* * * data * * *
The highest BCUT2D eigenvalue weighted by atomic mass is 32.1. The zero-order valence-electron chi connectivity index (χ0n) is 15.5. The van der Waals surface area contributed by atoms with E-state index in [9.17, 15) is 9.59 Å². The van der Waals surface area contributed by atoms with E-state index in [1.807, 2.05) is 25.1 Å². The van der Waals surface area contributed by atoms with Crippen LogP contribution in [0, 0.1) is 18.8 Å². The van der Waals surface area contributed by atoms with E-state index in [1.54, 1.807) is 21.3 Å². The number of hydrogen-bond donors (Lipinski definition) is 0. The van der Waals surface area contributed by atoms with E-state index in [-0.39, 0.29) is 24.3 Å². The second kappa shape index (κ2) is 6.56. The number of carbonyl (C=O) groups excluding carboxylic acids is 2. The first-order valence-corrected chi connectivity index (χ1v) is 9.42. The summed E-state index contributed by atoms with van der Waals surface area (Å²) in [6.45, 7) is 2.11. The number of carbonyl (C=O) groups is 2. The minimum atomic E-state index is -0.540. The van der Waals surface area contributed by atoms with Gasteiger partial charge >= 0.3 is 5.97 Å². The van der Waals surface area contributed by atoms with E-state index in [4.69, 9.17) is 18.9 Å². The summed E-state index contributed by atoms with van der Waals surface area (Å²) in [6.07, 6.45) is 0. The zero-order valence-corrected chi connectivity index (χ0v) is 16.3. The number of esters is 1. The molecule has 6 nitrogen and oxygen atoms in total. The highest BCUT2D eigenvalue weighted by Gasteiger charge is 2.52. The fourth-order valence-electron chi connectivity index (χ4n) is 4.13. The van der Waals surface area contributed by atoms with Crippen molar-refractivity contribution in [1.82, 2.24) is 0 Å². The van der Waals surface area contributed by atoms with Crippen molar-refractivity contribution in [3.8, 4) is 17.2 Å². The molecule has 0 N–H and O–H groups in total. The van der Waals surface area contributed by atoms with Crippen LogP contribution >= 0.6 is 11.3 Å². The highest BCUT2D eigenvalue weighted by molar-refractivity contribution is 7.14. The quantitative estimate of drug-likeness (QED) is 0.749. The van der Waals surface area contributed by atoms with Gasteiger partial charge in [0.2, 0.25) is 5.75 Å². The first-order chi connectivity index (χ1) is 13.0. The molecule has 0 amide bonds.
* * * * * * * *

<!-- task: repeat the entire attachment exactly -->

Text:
The highest BCUT2D eigenvalue weighted by atomic mass is 32.1. The zero-order valence-electron chi connectivity index (χ0n) is 15.5. The van der Waals surface area contributed by atoms with E-state index in [9.17, 15) is 9.59 Å². The van der Waals surface area contributed by atoms with E-state index in [1.807, 2.05) is 25.1 Å². The van der Waals surface area contributed by atoms with Crippen LogP contribution in [0, 0.1) is 18.8 Å². The van der Waals surface area contributed by atoms with E-state index in [1.54, 1.807) is 21.3 Å². The number of hydrogen-bond donors (Lipinski definition) is 0. The van der Waals surface area contributed by atoms with E-state index in [-0.39, 0.29) is 24.3 Å². The second kappa shape index (κ2) is 6.56. The number of carbonyl (C=O) groups excluding carboxylic acids is 2. The first-order valence-corrected chi connectivity index (χ1v) is 9.42. The summed E-state index contributed by atoms with van der Waals surface area (Å²) in [6.45, 7) is 2.11. The number of carbonyl (C=O) groups is 2. The minimum atomic E-state index is -0.540. The van der Waals surface area contributed by atoms with Gasteiger partial charge >= 0.3 is 5.97 Å². The van der Waals surface area contributed by atoms with E-state index in [4.69, 9.17) is 18.9 Å². The summed E-state index contributed by atoms with van der Waals surface area (Å²) in [6.07, 6.45) is 0. The zero-order valence-corrected chi connectivity index (χ0v) is 16.3. The number of esters is 1. The molecule has 6 nitrogen and oxygen atoms in total. The highest BCUT2D eigenvalue weighted by Gasteiger charge is 2.52. The fourth-order valence-electron chi connectivity index (χ4n) is 4.13. The van der Waals surface area contributed by atoms with Crippen molar-refractivity contribution in [1.82, 2.24) is 0 Å². The van der Waals surface area contributed by atoms with Crippen molar-refractivity contribution in [3.8, 4) is 17.2 Å². The molecule has 0 N–H and O–H groups in total. The van der Waals surface area contributed by atoms with Crippen LogP contribution >= 0.6 is 11.3 Å². The highest BCUT2D eigenvalue weighted by molar-refractivity contribution is 7.14. The quantitative estimate of drug-likeness (QED) is 0.749. The van der Waals surface area contributed by atoms with Gasteiger partial charge in [0.2, 0.25) is 5.75 Å². The first-order chi connectivity index (χ1) is 13.0. The molecule has 0 amide bonds.